Naturally, being a modeler and a bit of a dreamer, I imagine scenarios of recapturing favourite territory in miniature. That is a funny term, “favourite”, for as I’ve said before, there is simply no CNR steam-era territory which is not interesting. But here’s one I’d like to share with you today, for it’s been in the back of my mind all day.
This is for the modeler who would enjoy recreating the late autumn scene–when the leaves are almost all gone and the skeletons of tree trunks are showing–on a simple branchline. He or she would also have an affection for open top cars of all types. You would only need one or two small steam locomotives. Consider the seasonal sugar beet traffic on one of the Southwestern Ontario branchlines out of London or Stratford. I think what sparked this idea was noticing that Chooch markets sugar beet loads in HO scale. Read all about that fascinating operation in To Stratford Under Steam or Steam Through London.
My pal Jeffrey Smith from Missouri (visit his excellent CNR Ontario railway history site here or click the link in the sidebar any time) visited for a few hours yesterday. Jeff and I graduated as Queen’s University engineers about a year apart. The difference being that as a railway signal engineer, he is still applying his knowledge!
Anyway, said signal engineer Jeff has graciously volunteered to design and build (in HO scale) the manual interlocking plant, both the physical and the logical, which existed at Washago circa June 1954. As covered in Steam at Allandale and to be addressed in greater detail in Steam in Northern Ontario, Washago was a hotshot railway junction which rivalled the Toronto-Montreal mainline in traffic density. Indeed, only that double-tracked route and the Oakville and Dundas Subdivisions topped Washago for action. Essentially, the Northern Ontario District mainline (Bala Subdivision) and secondary mainline (Newmarket-Huntsville Subdivisions, a de facto extension of the Ontario Northland Railway) came together here for about 500 feet over a single track bridge. Guarding that bridge to the north and south were interlocking semaphores.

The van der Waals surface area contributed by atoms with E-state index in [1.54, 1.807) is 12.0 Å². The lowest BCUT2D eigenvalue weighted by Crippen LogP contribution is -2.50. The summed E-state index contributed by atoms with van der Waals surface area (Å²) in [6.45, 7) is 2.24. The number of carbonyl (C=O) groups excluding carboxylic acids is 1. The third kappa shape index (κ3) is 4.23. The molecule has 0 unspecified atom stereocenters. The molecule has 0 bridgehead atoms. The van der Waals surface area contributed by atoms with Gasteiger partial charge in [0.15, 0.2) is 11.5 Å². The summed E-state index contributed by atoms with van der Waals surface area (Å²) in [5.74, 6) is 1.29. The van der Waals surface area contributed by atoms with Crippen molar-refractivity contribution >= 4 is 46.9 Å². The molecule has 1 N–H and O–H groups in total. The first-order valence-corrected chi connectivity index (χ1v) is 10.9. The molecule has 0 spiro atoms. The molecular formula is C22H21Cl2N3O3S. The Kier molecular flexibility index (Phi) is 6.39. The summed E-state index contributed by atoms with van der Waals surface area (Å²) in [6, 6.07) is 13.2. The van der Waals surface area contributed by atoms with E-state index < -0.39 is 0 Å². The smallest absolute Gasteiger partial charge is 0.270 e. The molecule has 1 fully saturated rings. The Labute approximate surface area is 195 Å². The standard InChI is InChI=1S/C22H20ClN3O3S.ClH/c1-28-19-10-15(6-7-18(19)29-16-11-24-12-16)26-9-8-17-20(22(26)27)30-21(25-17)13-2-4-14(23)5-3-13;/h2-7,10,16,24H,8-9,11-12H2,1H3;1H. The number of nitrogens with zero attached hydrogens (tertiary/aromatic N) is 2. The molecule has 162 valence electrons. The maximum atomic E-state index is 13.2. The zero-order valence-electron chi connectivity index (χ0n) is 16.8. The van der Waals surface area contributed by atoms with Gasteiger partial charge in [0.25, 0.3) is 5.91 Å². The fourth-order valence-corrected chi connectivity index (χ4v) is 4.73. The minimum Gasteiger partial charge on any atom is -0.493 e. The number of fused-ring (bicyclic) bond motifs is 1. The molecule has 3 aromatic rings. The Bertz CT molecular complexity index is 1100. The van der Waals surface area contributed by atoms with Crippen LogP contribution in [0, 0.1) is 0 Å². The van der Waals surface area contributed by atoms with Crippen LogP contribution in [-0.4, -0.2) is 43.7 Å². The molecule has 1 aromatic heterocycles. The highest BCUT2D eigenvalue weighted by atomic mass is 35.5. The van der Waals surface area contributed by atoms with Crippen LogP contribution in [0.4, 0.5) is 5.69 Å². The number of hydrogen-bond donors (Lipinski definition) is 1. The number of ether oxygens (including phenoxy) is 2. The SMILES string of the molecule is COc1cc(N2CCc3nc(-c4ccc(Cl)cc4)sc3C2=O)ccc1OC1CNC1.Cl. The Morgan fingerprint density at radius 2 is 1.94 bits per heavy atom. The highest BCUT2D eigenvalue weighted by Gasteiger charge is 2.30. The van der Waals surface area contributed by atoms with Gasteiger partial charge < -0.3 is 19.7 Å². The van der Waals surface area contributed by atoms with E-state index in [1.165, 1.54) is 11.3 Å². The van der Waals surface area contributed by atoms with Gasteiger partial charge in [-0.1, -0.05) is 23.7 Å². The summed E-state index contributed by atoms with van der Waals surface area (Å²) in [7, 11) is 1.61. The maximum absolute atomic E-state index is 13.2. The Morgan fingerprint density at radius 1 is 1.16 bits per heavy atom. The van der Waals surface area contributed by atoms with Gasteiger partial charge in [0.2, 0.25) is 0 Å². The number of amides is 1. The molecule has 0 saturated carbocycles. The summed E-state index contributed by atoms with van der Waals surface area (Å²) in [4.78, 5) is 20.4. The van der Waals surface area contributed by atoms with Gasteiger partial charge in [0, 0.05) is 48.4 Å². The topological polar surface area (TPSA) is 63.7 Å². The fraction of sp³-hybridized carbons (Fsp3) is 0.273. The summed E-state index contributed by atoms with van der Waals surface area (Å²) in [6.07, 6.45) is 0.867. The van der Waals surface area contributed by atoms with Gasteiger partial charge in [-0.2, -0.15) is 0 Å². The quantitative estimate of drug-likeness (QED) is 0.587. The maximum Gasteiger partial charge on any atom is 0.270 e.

Throw in a 150-ton concrete coaling plant, a massive wooden water tank, a register station with a bay window for each subdivision, and you have a 1950s train watcher’s dream location. Washago boasted some of the hottest traffic and certainly the best of mainline steam and diesel power, from Northerns, Mountains (semi-streamlined and otherwise) and Mikados to F-7s and GP-7s.